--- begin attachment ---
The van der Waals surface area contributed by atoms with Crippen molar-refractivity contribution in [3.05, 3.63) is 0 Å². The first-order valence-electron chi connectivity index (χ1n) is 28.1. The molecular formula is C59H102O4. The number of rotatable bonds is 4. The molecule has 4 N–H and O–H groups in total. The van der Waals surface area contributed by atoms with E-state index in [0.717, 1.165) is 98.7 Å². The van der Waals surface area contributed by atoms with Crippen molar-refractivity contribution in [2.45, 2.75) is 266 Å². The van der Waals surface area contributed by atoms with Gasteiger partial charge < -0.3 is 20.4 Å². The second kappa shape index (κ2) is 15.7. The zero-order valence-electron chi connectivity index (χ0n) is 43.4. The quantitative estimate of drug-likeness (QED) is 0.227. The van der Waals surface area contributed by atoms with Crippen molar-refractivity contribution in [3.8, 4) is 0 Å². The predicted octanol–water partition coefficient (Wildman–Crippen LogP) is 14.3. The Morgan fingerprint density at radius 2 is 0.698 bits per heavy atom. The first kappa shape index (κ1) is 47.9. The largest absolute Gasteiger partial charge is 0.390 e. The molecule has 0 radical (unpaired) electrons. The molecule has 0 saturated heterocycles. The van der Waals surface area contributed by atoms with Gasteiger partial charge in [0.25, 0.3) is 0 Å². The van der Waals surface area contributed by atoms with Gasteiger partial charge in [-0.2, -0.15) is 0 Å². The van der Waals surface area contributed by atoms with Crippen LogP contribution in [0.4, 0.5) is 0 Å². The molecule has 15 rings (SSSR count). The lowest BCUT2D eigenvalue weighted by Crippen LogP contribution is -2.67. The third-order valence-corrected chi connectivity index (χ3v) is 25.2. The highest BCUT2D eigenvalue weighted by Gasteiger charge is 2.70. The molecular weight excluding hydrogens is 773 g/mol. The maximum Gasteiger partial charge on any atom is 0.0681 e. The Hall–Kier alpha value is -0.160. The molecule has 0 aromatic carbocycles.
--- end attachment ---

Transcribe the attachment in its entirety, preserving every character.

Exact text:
The van der Waals surface area contributed by atoms with Crippen molar-refractivity contribution in [3.05, 3.63) is 0 Å². The first-order valence-electron chi connectivity index (χ1n) is 28.1. The molecular formula is C59H102O4. The number of rotatable bonds is 4. The molecule has 4 N–H and O–H groups in total. The van der Waals surface area contributed by atoms with E-state index in [0.717, 1.165) is 98.7 Å². The van der Waals surface area contributed by atoms with Crippen molar-refractivity contribution in [2.45, 2.75) is 266 Å². The van der Waals surface area contributed by atoms with Gasteiger partial charge < -0.3 is 20.4 Å². The second kappa shape index (κ2) is 15.7. The zero-order valence-electron chi connectivity index (χ0n) is 43.4. The quantitative estimate of drug-likeness (QED) is 0.227. The van der Waals surface area contributed by atoms with Crippen molar-refractivity contribution in [3.8, 4) is 0 Å². The predicted octanol–water partition coefficient (Wildman–Crippen LogP) is 14.3. The Morgan fingerprint density at radius 2 is 0.698 bits per heavy atom. The first kappa shape index (κ1) is 47.9. The largest absolute Gasteiger partial charge is 0.390 e. The molecule has 0 radical (unpaired) electrons. The molecule has 0 saturated heterocycles. The van der Waals surface area contributed by atoms with Gasteiger partial charge in [0.25, 0.3) is 0 Å². The van der Waals surface area contributed by atoms with Gasteiger partial charge in [-0.2, -0.15) is 0 Å². The van der Waals surface area contributed by atoms with Crippen LogP contribution in [0.4, 0.5) is 0 Å². The molecule has 15 rings (SSSR count). The lowest BCUT2D eigenvalue weighted by Crippen LogP contribution is -2.67. The third-order valence-corrected chi connectivity index (χ3v) is 25.2. The highest BCUT2D eigenvalue weighted by Gasteiger charge is 2.70. The molecular weight excluding hydrogens is 773 g/mol. The maximum Gasteiger partial charge on any atom is 0.0681 e. The Hall–Kier alpha value is -0.160. The molecule has 0 aromatic carbocycles.